Does anybody have any more information on this?  The original post is from 2006 and the links are broken.  I discovered a crack in my side after last season and am getting ready to repair it.    Someplace I read about drilling 1/8" holes through the crack every inch or so and injecting it all with epoxy.  This system sounds better.

Looking for any help, pictures, etc.  I think I have the thought behind it but once the glue is mixed and something goes wrong...well, you know.  I don't do this every day.

Also interested in any other solutions.

Thanks,
Joe
DN 637
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JOHN BUSHEY
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« Reply #5 on: November 27, 2013, 11:34:49 PM »

It works well!

I found those old files and put them in a pdf.   They are a little rough since aI had to compress them to fit within the posting size limit.


Having trouble posting the file.   

See all files in a dropbox folder at :

https://www.dropbox.com/sh/cxg2j422h2rwjlj/0cUl5kgVgt
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keukaflyer
Newbie

Posts: 28


« Reply #6 on: November 28, 2013, 10:33:54 AM »

Well, my crack isn't nearly that bad!!  It is hairline running about 2' down the port side about 1/2" above the deck in the cockpit.  It can be pushed/pulled apart sideways.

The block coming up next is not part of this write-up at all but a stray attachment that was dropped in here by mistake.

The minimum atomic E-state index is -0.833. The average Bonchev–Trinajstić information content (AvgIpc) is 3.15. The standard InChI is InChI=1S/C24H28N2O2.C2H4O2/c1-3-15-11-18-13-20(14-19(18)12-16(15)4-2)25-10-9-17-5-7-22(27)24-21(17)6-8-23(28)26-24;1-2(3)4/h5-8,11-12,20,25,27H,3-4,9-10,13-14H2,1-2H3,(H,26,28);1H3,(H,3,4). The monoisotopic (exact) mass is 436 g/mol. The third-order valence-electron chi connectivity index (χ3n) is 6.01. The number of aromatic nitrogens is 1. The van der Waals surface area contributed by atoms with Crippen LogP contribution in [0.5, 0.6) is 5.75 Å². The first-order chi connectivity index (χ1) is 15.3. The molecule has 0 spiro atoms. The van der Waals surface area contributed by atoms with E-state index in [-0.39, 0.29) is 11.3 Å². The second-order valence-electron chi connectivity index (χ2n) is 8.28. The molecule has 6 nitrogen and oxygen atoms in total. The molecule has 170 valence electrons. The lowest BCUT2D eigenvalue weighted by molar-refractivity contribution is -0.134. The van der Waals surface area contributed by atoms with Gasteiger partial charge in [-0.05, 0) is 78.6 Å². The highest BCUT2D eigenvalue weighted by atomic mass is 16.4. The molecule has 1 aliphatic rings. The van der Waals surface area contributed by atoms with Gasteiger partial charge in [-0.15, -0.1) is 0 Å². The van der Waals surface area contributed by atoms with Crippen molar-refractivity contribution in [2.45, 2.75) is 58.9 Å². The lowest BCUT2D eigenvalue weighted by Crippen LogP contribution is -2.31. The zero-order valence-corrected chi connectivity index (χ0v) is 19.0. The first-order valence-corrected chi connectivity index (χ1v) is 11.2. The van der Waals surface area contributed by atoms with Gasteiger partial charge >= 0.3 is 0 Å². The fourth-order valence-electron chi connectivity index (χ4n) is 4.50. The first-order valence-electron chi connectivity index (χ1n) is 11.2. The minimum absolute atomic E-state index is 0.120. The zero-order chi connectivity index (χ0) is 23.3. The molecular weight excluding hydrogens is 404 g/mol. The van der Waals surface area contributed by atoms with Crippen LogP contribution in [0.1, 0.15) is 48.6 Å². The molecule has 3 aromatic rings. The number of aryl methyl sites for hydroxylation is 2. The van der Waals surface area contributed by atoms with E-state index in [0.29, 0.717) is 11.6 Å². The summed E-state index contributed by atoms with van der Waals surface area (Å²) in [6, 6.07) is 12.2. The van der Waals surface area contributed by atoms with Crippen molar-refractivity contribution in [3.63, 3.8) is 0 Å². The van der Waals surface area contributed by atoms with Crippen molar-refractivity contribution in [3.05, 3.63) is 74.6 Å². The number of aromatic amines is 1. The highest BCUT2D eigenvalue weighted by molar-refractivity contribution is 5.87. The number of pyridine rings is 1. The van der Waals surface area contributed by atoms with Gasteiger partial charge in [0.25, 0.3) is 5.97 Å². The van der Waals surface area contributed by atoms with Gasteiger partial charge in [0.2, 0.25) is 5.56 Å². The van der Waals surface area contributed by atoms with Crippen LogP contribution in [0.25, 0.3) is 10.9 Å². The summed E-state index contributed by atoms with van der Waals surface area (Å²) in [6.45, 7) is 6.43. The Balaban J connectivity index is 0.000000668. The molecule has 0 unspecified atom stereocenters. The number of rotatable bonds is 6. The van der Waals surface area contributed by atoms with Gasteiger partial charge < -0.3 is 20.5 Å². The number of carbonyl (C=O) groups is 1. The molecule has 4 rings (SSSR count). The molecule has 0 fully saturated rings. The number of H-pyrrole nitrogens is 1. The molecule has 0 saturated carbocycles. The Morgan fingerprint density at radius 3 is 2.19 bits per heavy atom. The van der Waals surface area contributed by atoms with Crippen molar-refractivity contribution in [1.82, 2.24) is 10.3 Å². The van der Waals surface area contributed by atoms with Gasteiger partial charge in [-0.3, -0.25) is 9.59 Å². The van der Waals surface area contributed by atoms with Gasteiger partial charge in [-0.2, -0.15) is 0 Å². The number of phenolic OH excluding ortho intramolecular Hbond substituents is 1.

I guess I'm having some trouble picturing the instructions.  I see you had more work so it looks like you taped the whole thing up.  I'm thinking if I put the tape and plastic on the outside of the hull, then flip the hull up on its side so the tape and plastic are down towards the floor I can put glue on the seam in the cockpit and both gravity and suction will pull it through?

Thanks.
J
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Geoff Sobering
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Posts: 461



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« Reply #7 on: November 28, 2013, 11:45:43 AM »

Here are some photos of my last repair:
   http://www.iceboating.net/node/2770
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Man Why You Even Got to Do a Thing
keukaflyer
Newbie

Posts: 28


« Reply #8 on: December 03, 2013, 07:59:49 PM »

Thanks, Geoff.  That write-up is great.  Hopefully I will tackle it one of these nights - I am struggling with all of my "deferred" maintenance now that time is getting short.  I'll try to post up how I make out.

J
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DN US637
keukaflyer
Newbie

Posts: 28


« Reply #9 on: December 10, 2013, 08:18:20 PM »

Just wanted to report back that the process worked amazing and it was easy!  To think I was going to drill a bunch of holes along the crack and inject epoxy - I must have been nuts!

Mine was a 18-20" hairline crack along the bottom where the side and cockpit floor meet.  I taped it up and put in the paper towel.  I was worried it wasn't working and I flexed and worked the crack and added thickened epoxy.  When I removed the tape there was plenty of bleed through from the entire length.  It cleaned up great with a paper towel and is as good as new!

Thanks for the help!!
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DN US637